By Peter McCalister
For better or worse, tune settings in the Kilberry book, and in the Piobaireachd Society’s (PS) collection, have become known as the ‘usual’ versions – and other versions as ‘alternative’ settings. Why play an alternative setting of a tune? The PS has, over the last 80 years or so, chosen their settings with care, and not all alternative settings are pleasant on the ear. To deviate from the norm, to less musical settings, would be folly. In competition, the bench of judges may appreciate the effort made to seek out an alternative setting, but (stating the obvious) you will only get a prize if you play it well.
The aim of this article is not to favour one version over another, or to imply that the ‘usual’ versions are not the best ones available. Instead I simply wish to state that the other settings exist, and are now easy to access, either online or in print. Another point, harder to explain, is that studying the different versions of a tune, leads in the end to more understanding of what the composer was intending.
All examples below are taken from the 2013 Set Tune list. In Lachlan MacNeill Campbell of Kintarbert’s Fancy, the John MacKay version has opposite pointing of quavers, in what is usually called Variation 2.
Angus MacKay has no pointing of quavers in this variation, so what is now the ‘accepted’ pointing is that of Campbell of Kilberry. Would it be nice to try this alternative pointing? Have a go …
The Old Men of the Shells is so famous now that some might say that to present an alternative version would be a brave move. Nonetheless, different versions exist, and indeed PS Book 7 prints one in full (by Angus MacKay) and goes on to mention a third noted down by a Major MacKinnon as taught to him by William Gunn in 1860. The latter has been preserved in the manuscript of J. MacDougall Gillies, on the Piobaireachd Society website:
Lady MacDonald’s Lament was written by Angus MacArthur and appears in his manuscript in 3/4 time. The PS version is based on A. McKay (who had access to MacArthur’s manuscript) and for some reason he changed the tune to 4/4 time. However, the original version is much clearer and more musical, and the 1st variation, in 6/8 time in the original, is a masterpiece. It’s an example of how using the Donald MacDonald double echo and hiharin would actually make the tune sound coherent, and may be a clue as to how these movements were intended to be played by MacArthur. Here is the MacArthur original (edited by Andrew Wright and Roderick Cannon):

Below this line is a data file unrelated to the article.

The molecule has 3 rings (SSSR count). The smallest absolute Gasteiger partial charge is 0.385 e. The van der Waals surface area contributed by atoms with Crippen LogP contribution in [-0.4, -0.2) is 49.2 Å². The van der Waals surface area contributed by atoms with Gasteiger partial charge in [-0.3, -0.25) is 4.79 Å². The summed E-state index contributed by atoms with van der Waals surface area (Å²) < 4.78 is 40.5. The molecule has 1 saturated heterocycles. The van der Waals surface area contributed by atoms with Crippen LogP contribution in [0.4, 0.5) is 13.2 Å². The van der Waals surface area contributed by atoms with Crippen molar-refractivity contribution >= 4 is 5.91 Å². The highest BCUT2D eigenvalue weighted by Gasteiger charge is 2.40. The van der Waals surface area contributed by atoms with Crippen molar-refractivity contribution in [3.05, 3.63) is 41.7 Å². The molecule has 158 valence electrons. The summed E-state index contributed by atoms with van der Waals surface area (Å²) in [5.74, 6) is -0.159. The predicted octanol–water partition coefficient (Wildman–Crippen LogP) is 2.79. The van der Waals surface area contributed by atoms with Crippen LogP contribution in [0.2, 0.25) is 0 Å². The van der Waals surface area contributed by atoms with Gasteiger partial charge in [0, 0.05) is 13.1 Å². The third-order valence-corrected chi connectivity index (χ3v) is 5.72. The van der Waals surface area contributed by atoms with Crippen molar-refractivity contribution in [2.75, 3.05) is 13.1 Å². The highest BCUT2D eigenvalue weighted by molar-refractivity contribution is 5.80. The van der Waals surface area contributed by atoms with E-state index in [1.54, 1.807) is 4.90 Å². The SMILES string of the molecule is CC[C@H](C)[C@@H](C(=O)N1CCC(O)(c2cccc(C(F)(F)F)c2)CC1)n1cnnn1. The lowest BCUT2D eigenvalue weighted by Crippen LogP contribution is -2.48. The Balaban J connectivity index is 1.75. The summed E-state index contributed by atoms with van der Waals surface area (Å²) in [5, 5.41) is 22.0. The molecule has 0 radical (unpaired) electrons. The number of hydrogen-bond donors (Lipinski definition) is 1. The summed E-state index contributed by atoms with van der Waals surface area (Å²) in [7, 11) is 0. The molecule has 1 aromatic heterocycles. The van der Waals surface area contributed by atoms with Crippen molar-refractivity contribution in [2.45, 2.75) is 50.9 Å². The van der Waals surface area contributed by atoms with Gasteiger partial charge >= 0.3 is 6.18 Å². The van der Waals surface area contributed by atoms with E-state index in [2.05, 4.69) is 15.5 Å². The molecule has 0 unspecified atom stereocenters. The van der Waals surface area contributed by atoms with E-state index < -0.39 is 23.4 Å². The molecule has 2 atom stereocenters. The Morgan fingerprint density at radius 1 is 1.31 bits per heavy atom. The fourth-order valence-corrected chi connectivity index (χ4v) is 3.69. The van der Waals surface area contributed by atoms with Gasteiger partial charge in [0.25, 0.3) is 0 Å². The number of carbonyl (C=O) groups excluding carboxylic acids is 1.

The Rout of Glenfruin is in the PS Collection as Angus MacKay’s version, but all other settings agree that the tune should be longer, usually by adding a dithis variation, with doubling and trebling of that. This does make the tune pretty challenging – Donald MacDonald has 12 variations! The Campbell Canntaireachd has 10 variations, avoiding the dithis but bringing in more taorluath variations, and a total of four crunluath variations including the a-mach. A brave piper might decide to tackle one of these versions, as to build such a tune with good effect, would be a musical tour de force. Here are the dithis variations as they appear in Glen’s book:
In Angus MacKay’s Nameless – Hiharin odin hiharin dro, there is a wee turn on the note B which recurs in the taorluath and crunluath movements. In the PS collection the crunluath appears as in a) below, but the original is b) below, with a long B initially – the ellipse is my addition. Captain John MacLellan pointed out that the PS simply got this wrong, when they produced Book 5. The original version is more musical in my opinion, and fits better with the taorluath variation:
Finally, the written and electronic versions of Roddy Ross’s book Binneas is Boreraig should not be overlooked. In The Prince’s Salute, the Donald MacDonald version has the first variation played ‘down’, and Binneas agrees with this conclusion. Here is an excerpt:
An article on the Piobaireachd Society website on this tune, written by Jimmy McIntosh, was first published in The Voice magazine in 1996. Jimmy points out that John MacDonald did not agree with the Piobaireachd Society setting, which amongst other things plays this variation ‘up’. Jimmy quotes his teachers, the Bobs of Balmoral, having differing interpretations of the variation, but both playing it ‘down’.
He goes on to say that ‘Bob Brown played a more subtle and difficult timing, rolling over the higher Ds and Es to the low A. This is not easy to do consistently, but is very musical.’ Here is Jimmy’s attempt to put that into writing:
To conclude, almost all the settings I have shown in this article were accessed in a very short time with a few clicks of the computer mouse. A major upgrade of the PS website has been done during 2012 which makes it easy to navigate and find the various versions of the tunes. The available books in print are easily purchased via the College of Piping shop. So, no longer does one have to puzzle over what Angus MacKay and Donald MacDonald really thought – just go and have a look.
• From the September 2013 Piping Times.